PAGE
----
Click on citations to show/hide abstracts.
∇ Douglas Lichtman and Benjamin Nyblade, “Naughty Bits: An Empirical Study of What Consumers Would Mute and Excise from Hollywood Fare if Only They Could.” Journal of the Copyright Society of the U.S.A. 66(2): 227-72. Spring 2019. Link
Abstract: Should parents have the freedom to block potentially offensive language, sexuality, and violence from the films their children watch at home? Should an adult with reservations about explicit material be allowed to experience Titanic without that film’s one notorious nude scene, or Schindler’s List without its most uncomfortable audio and video moments? And are these freedoms rightly limited by the relevant decisionmaker’s ability to engage the fast-forward and mute buttons quickly enough, or should copyright law make room for more sophisticated solutions, even over the objections of a hostile copyright community? In this Article, we offer a unique contribution to this long-running debate: detailed data about what consumers would mute and excise from Hollywood films if only they could. Specifically, we report on the decisions made by roughly 300,000 viewers as they filtered and then watched nearly 4 million movie streams during calendar year 2016. The data, we argue, make a strong case in favor of a permissive copyright regime where viewers would have significant freedom to filter films according to their own religious, moral, and public policy convictions.
∇ Eric Merkley, Fred Cutler, Paul Quirk and Benjamin Nyblade, “Hearing their Voice: Authority, Voice, and Satisfaction with Democracy.” Journal of Politics 81(3): 848-61. July 2019. PDF
Abstract: As studies using macrolevel evidence have shown, citizens are more satisfied with democracy when they feel that their instrumental preferences are represented in government, and this feeling is more likely in nonmajoritarian institutional contexts. Scholars have given less attention to whether such institutions also increase satisfaction by providing more inclusive political discourse. Citizens may value having their voice represented in politics, regardless of the resulting authority. This article presents the first microlevel evidence of this mechanism by having subjects experience a simulated election campaign that manipulates both the political discourse and the outcome independently. We find that subjects were less satisfied with democracy when their party lost the election, but this effect disappeared when the campaign discourse featured thorough discussion of an issue that they felt was important. The findings suggest that institutions and party systems that provide more diverse voices may soften the blow of losing elections.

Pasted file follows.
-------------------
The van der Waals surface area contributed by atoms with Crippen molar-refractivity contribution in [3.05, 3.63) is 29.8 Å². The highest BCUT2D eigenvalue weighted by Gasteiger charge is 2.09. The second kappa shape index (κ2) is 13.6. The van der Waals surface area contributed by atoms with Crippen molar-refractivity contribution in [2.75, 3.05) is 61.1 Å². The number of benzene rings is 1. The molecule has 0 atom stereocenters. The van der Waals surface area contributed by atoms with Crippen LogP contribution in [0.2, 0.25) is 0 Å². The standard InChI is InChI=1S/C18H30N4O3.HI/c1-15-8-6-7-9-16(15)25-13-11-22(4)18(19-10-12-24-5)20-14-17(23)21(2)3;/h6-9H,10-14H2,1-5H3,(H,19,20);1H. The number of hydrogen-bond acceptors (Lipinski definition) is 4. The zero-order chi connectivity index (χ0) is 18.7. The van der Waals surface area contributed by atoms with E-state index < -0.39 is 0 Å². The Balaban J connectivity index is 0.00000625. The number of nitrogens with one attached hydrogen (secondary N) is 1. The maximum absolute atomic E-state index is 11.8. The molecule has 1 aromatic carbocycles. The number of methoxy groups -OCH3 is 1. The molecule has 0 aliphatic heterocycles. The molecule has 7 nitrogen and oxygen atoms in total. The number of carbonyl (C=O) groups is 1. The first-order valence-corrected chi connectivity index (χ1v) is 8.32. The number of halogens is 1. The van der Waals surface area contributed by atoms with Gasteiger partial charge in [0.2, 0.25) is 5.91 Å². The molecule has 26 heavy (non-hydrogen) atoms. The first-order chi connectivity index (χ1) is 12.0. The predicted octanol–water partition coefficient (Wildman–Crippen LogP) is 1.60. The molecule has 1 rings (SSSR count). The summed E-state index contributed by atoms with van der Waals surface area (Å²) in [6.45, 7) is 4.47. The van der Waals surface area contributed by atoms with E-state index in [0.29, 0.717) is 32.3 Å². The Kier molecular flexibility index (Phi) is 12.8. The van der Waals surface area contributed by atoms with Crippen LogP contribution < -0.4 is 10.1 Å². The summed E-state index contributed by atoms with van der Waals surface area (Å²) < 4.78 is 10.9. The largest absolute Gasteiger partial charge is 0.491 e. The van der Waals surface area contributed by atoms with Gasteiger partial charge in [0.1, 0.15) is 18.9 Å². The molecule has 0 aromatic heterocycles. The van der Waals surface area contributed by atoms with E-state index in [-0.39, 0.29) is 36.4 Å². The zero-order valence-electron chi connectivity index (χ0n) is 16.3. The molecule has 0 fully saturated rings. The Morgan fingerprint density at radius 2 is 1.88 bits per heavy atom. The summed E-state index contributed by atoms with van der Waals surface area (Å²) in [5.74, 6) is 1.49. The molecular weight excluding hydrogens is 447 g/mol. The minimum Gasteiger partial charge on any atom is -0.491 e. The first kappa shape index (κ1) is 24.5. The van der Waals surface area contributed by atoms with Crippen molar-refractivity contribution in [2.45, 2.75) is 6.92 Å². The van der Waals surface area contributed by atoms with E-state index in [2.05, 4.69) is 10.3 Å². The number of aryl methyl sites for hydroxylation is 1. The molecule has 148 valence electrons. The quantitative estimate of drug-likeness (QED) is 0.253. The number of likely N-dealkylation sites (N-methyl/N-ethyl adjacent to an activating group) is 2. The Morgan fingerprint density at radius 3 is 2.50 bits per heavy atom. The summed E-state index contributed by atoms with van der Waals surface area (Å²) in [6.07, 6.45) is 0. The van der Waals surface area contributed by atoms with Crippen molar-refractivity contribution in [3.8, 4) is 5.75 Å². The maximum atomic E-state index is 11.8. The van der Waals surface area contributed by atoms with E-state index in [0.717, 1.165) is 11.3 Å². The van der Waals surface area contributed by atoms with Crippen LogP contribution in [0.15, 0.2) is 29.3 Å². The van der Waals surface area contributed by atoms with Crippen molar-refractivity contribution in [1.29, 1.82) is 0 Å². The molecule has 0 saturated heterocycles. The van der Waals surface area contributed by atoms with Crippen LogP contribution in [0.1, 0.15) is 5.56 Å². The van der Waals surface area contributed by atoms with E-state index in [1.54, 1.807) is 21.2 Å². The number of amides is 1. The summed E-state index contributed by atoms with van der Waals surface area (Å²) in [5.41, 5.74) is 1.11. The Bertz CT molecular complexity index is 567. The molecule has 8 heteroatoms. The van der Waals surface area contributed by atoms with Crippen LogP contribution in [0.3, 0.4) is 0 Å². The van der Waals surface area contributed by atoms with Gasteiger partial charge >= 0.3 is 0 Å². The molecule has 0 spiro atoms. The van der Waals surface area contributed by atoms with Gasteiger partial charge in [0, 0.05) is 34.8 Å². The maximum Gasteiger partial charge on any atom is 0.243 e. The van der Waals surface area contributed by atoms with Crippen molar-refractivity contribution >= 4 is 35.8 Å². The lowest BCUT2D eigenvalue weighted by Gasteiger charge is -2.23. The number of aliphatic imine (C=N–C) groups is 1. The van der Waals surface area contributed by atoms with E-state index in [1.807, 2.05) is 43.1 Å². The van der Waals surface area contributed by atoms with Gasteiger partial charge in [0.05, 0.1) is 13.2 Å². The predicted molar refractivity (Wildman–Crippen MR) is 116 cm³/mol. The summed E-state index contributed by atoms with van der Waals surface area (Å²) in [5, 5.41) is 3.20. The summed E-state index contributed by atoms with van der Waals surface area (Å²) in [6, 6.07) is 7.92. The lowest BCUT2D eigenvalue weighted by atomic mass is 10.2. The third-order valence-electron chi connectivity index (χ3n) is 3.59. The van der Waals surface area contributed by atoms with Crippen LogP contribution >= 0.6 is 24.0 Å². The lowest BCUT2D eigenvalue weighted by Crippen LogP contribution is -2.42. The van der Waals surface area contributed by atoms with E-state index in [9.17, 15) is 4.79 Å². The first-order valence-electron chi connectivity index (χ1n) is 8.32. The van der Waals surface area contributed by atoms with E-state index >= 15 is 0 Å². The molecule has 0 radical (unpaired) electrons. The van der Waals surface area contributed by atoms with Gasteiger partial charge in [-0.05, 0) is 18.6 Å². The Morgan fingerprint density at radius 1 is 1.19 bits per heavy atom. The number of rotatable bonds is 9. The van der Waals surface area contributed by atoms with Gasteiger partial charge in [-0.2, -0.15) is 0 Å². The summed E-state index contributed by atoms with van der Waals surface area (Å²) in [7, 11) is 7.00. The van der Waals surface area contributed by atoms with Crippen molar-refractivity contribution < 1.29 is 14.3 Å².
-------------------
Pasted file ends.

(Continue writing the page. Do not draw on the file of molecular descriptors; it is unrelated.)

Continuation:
∇ Katharina P. Coleman and Benjamin Nyblade, “Peacekeeping for Profit? The Scope and Limits of ‘Mercenary’ UN Peacekeeping.” Journal of Peace Research 55(6): 726-41. November 2018. PDF
Abstract: Developing states furnish the vast majority of UN peacekeeping troops, a fact academics and policymakers often attribute (at least partly) to developing states’ supposed ability to derive a profit from UN peacekeeping reimbursements. In this article, we argue that this ‘peacekeeping for profit’ narrative has been vastly overstated. The conditions for significantly profiting from UN peacekeeping are in fact highly restrictive, even for developing states. We begin by highlighting two potent reasons for re-examining the peacekeeping for profit narrative: developing states emerged as the UN’s principal troop contributors in a period of stagnant reimbursement rates when UN peacekeeping was becoming less financially attractive; and the quantitative evidence scholars have presented as supporting the peacekeeping for profit narrative is flawed. We then identify the scope conditions within which peacekeeping for profit provides a plausible explanation for a developing state’s UN troop contributions. First, the deployment and its attendant reimbursements must be significant not only in absolute and per soldier terms but also in relation to the state’s total armed forces and military expenditure. Second, the state must have an exceptional ability, compared with other troop contributors, to benefit from UN reimbursements. The scope for generalized profit-making from either equipment or personnel contributions is limited by intense political pressure against reimbursement rate increases. Individual states can nevertheless make a profit if they (1) invest in inexpensive and old but functional equipment, especially if deployed with usage restrictions, and/or (2) limit the deployment allowances (rather than salaries) they pay their peacekeepers. We establish that only a limited subset of developing states meets the plausibility conditions for the peacekeeping for profit narrative – and many top UN troop contributors do not.